Ayo Scott

the ART of MUSIC

The Art Of Music: Celebrating New Orleans Artist John T. Scott on August 29

On Thursday, August 29, some of New Orleans’ most acclaimed artists will join forces to explore the watery, mysterious boundary between music and the visual arts. This one-night-only concert event, “The Art of Music,” will feature performances by the Faubourg Quartet, presenting works by Wynton Marsalis, Philip Glass, Debussy, and Tania Leon. A highlight of the evening will be the world premiere of a new arrangement of a spiritual that the late New Orleans visual artist John Scott loved. The arrangement is composed by Ellis Marsalis for cello and piano, and will perform it himself with cellist Jee Yeoun Ko at Thursday night’s event.

John Scott at Loyola

The late New Orleans artist, John T. Scott

That exceptional roster of musical performers will be joined by visual artists Ron BechetAyo Scott, andMichel Varisco. Their work is intended to reflect the many ways that the visual and the aural interact. Each will work in different mediums; Bechet has created fabric to costume dancers, who will perform to the live music, while Scott has recorded the steps involved in his own painting process to be played back to live accompaniment. Varisco’s stunning video about the ebb and flow of water will also be accompanied by the Faubourg Quartet. Finally, a special video dedicated to John Scott, Ayo Scott’s father, will screen.

The late John T. Scott grew up in New Orleans and attended Xavier University. He received his Master of Fine Arts degree from Michigan State University, then returned to Xavier to teach. He subsequently received an honorary Doctor of Humanities from Michigan State University and a Doctor of Humanities from Tulane University. In 1992, he was awarded the exclusive MacArthur Grant (also known as the “Genius Grant”) from the John D. and Catherine T. MacArthur Foundation.

Scott is perhaps best known for creating large woodcut prints and for his African-Caribbean-New Orleans-inspired kinetic sculptures, as well as his collaborations with John O’Neal and his pioneering Civil Rights performing arts organizations, the Free Southern Theatre Institute and Junebug Productions. In 2005, he was the subject of a major retrospective exhibit at the New Orleans Museum of Art entitled Circle Dance: The Art of John T. Scott. Scott was also commissioned to create several pieces that are placed throughout the City of New Orleans. These public works include Spirit Gates at the DeSaix Boulevard traffic circle (at St. Bernard and Gentilly Boulevards) and River Spirit at Woldenberg Park. Scott had been quoted as saying that he tried to capture the musicality of New Orleans in the colors and rhythms of his sculptures.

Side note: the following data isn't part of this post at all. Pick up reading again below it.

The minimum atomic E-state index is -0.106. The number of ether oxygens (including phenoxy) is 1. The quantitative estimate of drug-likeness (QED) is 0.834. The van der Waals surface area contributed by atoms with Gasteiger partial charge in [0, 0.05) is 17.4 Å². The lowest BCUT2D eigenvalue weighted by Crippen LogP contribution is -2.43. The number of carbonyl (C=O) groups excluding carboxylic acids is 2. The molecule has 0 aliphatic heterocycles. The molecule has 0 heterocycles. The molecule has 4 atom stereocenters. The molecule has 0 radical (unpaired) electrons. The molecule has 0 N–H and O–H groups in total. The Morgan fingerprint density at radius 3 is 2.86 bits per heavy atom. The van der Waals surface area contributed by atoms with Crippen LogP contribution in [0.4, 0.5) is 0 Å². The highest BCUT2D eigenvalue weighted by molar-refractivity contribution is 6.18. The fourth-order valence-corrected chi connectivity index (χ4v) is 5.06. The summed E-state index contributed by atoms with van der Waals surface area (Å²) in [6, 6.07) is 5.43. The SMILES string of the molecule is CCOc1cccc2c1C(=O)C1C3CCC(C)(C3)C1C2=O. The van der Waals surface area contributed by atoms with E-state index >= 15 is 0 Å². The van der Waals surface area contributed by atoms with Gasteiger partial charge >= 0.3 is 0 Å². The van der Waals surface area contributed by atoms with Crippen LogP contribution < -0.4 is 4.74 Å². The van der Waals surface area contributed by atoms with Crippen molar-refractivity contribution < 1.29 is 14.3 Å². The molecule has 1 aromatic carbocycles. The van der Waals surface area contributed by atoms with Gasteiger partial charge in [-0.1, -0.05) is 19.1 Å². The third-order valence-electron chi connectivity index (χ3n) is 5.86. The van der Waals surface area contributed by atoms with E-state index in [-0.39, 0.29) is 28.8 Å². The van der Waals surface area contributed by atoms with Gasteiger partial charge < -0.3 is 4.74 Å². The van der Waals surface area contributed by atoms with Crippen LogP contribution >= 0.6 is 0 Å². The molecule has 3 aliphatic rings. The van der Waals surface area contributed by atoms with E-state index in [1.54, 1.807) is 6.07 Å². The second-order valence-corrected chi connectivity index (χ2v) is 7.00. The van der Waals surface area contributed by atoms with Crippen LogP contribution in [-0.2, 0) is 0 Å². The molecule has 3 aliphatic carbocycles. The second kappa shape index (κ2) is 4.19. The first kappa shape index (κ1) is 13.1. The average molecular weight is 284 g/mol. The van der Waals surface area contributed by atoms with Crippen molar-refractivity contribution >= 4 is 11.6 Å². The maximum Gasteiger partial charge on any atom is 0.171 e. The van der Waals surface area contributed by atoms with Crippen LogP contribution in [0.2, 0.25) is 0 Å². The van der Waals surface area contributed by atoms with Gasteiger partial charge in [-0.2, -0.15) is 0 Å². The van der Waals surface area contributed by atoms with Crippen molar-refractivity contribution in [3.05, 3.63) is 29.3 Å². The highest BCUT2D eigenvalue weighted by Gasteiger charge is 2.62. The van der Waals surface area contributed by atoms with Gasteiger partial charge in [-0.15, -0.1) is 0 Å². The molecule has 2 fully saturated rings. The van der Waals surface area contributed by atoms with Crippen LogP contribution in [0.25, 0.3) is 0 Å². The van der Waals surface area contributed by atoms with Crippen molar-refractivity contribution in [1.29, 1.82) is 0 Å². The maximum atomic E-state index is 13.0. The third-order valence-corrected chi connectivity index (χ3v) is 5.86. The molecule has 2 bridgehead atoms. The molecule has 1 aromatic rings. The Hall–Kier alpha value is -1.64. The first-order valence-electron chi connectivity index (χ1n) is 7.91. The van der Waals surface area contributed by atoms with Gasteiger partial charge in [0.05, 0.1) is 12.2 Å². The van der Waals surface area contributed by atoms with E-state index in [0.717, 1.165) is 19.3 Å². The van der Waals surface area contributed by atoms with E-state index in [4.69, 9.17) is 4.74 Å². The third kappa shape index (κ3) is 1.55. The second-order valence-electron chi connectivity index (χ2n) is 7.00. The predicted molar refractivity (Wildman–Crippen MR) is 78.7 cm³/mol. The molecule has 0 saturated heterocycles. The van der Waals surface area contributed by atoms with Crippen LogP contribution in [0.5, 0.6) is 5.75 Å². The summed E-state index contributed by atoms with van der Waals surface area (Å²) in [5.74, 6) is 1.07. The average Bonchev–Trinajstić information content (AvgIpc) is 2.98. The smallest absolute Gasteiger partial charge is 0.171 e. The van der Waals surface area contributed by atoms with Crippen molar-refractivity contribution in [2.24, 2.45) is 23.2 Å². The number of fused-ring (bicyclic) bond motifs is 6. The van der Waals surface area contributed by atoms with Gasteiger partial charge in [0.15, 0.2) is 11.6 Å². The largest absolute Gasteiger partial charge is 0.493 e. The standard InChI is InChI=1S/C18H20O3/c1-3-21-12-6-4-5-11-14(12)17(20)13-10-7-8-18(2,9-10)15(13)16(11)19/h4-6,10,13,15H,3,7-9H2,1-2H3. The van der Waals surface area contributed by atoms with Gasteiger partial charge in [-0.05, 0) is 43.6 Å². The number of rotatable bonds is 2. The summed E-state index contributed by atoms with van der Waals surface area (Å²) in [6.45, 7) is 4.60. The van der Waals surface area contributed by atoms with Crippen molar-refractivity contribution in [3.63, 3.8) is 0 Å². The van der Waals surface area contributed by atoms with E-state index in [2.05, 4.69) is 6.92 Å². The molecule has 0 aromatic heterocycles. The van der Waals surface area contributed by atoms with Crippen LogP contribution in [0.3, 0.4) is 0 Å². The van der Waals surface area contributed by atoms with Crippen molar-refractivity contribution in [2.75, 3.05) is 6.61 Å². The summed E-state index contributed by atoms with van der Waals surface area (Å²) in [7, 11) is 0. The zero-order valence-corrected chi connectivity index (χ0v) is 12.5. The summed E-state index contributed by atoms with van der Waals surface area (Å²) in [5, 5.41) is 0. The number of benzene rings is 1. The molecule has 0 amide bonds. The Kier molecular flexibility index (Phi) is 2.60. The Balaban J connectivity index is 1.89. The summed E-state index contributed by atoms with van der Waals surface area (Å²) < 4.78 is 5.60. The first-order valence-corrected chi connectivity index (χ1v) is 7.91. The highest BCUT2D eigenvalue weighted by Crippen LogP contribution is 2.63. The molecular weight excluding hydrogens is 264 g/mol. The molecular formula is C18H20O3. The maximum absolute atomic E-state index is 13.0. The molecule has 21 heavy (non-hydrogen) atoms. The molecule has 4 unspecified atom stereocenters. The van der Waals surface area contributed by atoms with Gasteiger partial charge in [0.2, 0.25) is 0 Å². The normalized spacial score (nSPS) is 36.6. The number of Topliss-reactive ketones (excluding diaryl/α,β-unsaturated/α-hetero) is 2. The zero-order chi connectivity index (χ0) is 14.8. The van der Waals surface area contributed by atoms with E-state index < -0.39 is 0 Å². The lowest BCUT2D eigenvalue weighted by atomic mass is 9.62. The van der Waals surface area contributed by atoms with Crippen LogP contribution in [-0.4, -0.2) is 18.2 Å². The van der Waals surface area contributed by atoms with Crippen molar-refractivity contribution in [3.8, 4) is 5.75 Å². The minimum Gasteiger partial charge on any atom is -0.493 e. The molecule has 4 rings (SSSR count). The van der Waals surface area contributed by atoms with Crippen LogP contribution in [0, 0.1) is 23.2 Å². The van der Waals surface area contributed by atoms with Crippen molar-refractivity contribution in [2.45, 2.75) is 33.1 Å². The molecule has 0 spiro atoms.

Ocean Song sculpture in New Orleans by John Scott

One of John Scott’s famous city sculptures on the bank of the Mississippi River, “Ocean Song.”

Scott’s son, Ayo, also a well-known local artist and graphic design company proprietor, carries on his father’s legacy of traversing the sonic with the visual as a popular live painter at many of the city’s liveliest concerts. New Orleans patriarchs of their respective mediums, Ellis Marsalis and Ron Bechet rarely need introduction. All of Thursday’s participating artists are either alumni of the New Orleans Center for Creative Arts (NOCCA) school and/or have served as teachers or artist mentors, making for a very intimate setting.

“The Art Of Music” takes place in NOCCA’s Freda Lupin Memorial Hall on Thursday, August 29 at 7:30 p.m. Tickets are $20 ($15 for students and seniors) and can be purchased in advance online atNOCCAInstitute.com or by calling 504-940-2900.

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